The Gräfin’s two elder sons had made deplorable marriages. It was, observed Clovis, a family habit. The youngest boy, Wratislav, who was the black sheep of a rather greyish family, had as yet made no marriage at all.
“There is certainly this much to be said for viciousness,” said the Gräfin, “it keeps boys out of mischief.”
“Does it?” asked the Baroness Sophie, not by way of questioning the statement, but with a painstaking effort to talk intelligently. It was the one matter in which she attempted to override the decrees of Providence, which had obviously never intended that she should talk otherwise than inanely.
“I don’t know why I shouldn’t talk cleverly,” she would complain; “my mother was considered a brilliant conversationalist.”
“These things have a way of skipping one generation,” said the Gräfin.
“That seems so unjust,” said Sophie; “one doesn’t object to one’s mother having outshone one as a clever talker, but I must admit that I should be rather annoyed if my daughters talked brilliantly.”
“Well, none of them do,” said the Gräfin consolingly.
“I don’t know about that,” said the Baroness, promptly veering round in defence of her offspring. “Elsa said something quite clever on Thursday about the Triple Alliance. Something about it being like a paper umbrella, that was all right as long as you didn’t take it out in the rain. It’s not every one who could say that.”
“Every one has said it; at least every one that I know. But then I know very few people.”
“I don’t think you’re particularly agreeable to-day.”
“I never am. Haven’t you noticed that women with a really perfect profile like mine are seldom even moderately agreeable?”
“I don’t think your profile is so perfect as all that,” said the Baroness.
“It would be surprising if it wasn’t. My mother was one of the most noted classical beauties of her day.”
“These things sometimes skip a generation, you know,” put in the Baroness, with the breathless haste of one to whom repartee comes as rarely as the finding of a gold-handled umbrella.
“My dear Sophie,” said the Gräfin sweetly, “that isn’t in the least bit clever; but you do try so hard that I suppose I oughtn’t to discourage you. Tell me something: has it ever occurred to you that Elsa would do very well for Wratislav? It’s time he married somebody, and why not Elsa?”
“Elsa marry that dreadful boy!” gasped the Baroness.
“Beggars can’t be choosers,” observed the Gräfin.
“Elsa isn’t a beggar!”
“Not financially, or I shouldn’t have suggested the match. But she’s getting on, you know, and has no pretensions to brains or looks or anything of that sort.”
“You seem to forget that she’s my daughter.”
“That shows my generosity. But, seriously, I don’t see what there is against Wratislav. He has no debts—at least, nothing worth speaking about.”
“But think of his reputation! If half the things they say about him are true—”
“Probably three-quarters of them are. But what of it? You don’t want an archangel for a son-in-law.”
“I don’t want Wratislav. My poor Elsa would be miserable with him.”
“A little misery wouldn’t matter very much with her; it would go so well with the way she does her hair, and if she couldn’t get on with Wratislav she could always go and do good among the poor.”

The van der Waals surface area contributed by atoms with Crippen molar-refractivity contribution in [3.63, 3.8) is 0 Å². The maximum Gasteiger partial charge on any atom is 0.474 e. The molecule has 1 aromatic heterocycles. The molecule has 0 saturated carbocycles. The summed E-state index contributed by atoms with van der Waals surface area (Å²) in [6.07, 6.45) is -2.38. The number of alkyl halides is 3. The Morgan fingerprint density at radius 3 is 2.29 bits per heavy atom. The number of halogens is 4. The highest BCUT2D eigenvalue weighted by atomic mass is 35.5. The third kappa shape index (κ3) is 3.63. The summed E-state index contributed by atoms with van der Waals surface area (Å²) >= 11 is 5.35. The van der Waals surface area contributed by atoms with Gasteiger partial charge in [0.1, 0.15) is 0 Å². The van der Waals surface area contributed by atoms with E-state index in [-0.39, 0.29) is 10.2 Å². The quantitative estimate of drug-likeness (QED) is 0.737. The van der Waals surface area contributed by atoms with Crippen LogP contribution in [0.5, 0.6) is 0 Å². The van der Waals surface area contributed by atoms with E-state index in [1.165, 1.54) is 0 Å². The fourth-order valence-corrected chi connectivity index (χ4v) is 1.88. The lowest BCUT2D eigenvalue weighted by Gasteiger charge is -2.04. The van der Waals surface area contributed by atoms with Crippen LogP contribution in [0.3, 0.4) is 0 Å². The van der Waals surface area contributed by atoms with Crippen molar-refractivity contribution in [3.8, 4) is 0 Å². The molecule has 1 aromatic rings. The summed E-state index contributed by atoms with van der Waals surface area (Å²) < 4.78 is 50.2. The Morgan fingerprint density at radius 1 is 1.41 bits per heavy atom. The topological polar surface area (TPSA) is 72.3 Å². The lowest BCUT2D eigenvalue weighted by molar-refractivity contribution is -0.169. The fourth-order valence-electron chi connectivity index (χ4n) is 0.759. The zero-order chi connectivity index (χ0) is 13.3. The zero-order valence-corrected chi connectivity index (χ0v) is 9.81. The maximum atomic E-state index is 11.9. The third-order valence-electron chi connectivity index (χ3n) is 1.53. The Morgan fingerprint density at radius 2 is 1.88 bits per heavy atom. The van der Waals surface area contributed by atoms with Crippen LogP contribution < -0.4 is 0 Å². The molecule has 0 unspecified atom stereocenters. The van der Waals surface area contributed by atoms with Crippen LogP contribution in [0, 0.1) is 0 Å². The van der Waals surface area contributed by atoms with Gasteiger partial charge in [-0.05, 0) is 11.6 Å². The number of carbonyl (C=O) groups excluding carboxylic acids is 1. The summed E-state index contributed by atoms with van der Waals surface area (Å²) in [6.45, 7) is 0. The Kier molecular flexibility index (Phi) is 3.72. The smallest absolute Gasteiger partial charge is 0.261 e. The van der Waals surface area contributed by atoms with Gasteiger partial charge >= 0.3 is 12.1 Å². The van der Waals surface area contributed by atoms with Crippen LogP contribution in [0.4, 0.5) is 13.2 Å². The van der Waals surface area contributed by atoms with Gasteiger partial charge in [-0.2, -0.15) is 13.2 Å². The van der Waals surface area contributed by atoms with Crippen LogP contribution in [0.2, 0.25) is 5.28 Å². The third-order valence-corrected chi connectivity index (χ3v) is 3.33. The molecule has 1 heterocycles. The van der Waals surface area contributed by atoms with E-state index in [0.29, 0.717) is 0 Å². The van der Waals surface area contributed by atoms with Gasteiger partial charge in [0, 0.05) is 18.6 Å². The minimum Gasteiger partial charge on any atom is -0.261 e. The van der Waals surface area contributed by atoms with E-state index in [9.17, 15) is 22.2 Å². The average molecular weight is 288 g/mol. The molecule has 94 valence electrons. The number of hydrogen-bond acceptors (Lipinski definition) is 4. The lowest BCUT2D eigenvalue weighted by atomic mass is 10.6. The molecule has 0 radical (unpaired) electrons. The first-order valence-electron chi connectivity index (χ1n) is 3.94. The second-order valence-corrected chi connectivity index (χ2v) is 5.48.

The Baroness picked up a framed photograph from the table.
“He certainly is very handsome,” she said doubtfully; adding even more doubtfully, “I dare say dear Elsa might reform him.”
The Gräfin had the presence of mind to laugh in the right key.
Three weeks later the Gräfin bore down upon the Baroness Sophie in a foreign bookseller’s shop in the Graben, where she was, possibly, buying books of devotion, though it was the wrong counter for them.
“I’ve just left the dear children at the Rodenstahls’,” was the Gräfin’s greeting.
“Were they looking very happy?” asked the Baroness.
“Wratislav was wearing some new English clothes, so, of course, he was quite happy. I overheard him telling Toni a rather amusing story about a nun and a mousetrap, which won’t bear repetition. Elsa was telling every one else a witticism about the Triple Alliance being like a paper umbrella—which seems to bear repetition with Christian fortitude.”
“Did they seem much wrapped up in each other?”
“To be candid, Elsa looked as if she were wrapped up in a horse-rug. And why let her wear saffron colour?”
“I always think it goes with her complexion.”
“Unfortunately it doesn’t. It stays with it. Ugh. Don’t forget, you’re lunching with me on Thursday.”
The Baroness was late for her luncheon engagement the following Thursday.
“Imagine what has happened!” she screamed as she burst into the room.
“Something remarkable, to make you late for a meal,” said the Gräfin.
“Elsa has run away with the Rodenstahls’ chauffeur!”
“Such a thing as that no one in our family has ever done,” gasped the Baroness.
“Perhaps he didn’t appeal to them in the same way,” suggested the Gräfin judicially.
The Baroness began to feel that she was not getting the astonishment and sympathy to which her catastrophe entitled her.
“At any rate,” she snapped, “now she can’t marry Wratislav.”
“She couldn’t in any case,” said the Gräfin; “he left suddenly for abroad last night.”
“For abroad! Where?”
“For Mexico, I believe.”
“Mexico! But what for? Why Mexico?”
“The English have a proverb, ‘Conscience makes cowboys of us all.'”
“I didn’t know Wratislav had a conscience.”
“My dear Sophie, he hasn’t. It’s other people’s consciences that send one abroad in a hurry. Let’s go and eat.”